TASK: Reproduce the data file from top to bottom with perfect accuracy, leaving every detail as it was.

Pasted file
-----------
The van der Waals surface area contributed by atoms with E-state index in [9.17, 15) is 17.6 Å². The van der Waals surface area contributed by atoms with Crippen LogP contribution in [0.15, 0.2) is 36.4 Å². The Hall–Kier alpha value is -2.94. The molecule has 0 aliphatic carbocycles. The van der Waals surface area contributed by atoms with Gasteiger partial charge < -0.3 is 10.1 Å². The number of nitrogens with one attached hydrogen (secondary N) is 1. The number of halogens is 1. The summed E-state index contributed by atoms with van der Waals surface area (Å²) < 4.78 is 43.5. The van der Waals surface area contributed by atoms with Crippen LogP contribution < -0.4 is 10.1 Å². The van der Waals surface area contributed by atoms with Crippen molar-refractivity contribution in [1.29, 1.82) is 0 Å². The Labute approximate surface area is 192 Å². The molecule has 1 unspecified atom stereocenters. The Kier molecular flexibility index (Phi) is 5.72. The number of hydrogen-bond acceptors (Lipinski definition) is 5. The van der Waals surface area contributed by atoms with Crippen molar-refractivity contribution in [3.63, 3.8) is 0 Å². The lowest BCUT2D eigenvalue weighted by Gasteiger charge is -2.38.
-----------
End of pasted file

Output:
The van der Waals surface area contributed by atoms with E-state index in [9.17, 15) is 17.6 Å². The van der Waals surface area contributed by atoms with Crippen LogP contribution in [0.15, 0.2) is 36.4 Å². The Hall–Kier alpha value is -2.94. The molecule has 0 aliphatic carbocycles. The van der Waals surface area contributed by atoms with Gasteiger partial charge < -0.3 is 10.1 Å². The number of nitrogens with one attached hydrogen (secondary N) is 1. The number of halogens is 1. The summed E-state index contributed by atoms with van der Waals surface area (Å²) < 4.78 is 43.5. The van der Waals surface area contributed by atoms with Crippen LogP contribution < -0.4 is 10.1 Å². The van der Waals surface area contributed by atoms with Crippen molar-refractivity contribution in [1.29, 1.82) is 0 Å². The Labute approximate surface area is 192 Å². The molecule has 1 unspecified atom stereocenters. The Kier molecular flexibility index (Phi) is 5.72. The number of hydrogen-bond acceptors (Lipinski definition) is 5. The van der Waals surface area contributed by atoms with Crippen molar-refractivity contribution in [3.63, 3.8) is 0 Å². The lowest BCUT2D eigenvalue weighted by Gasteiger charge is -2.38.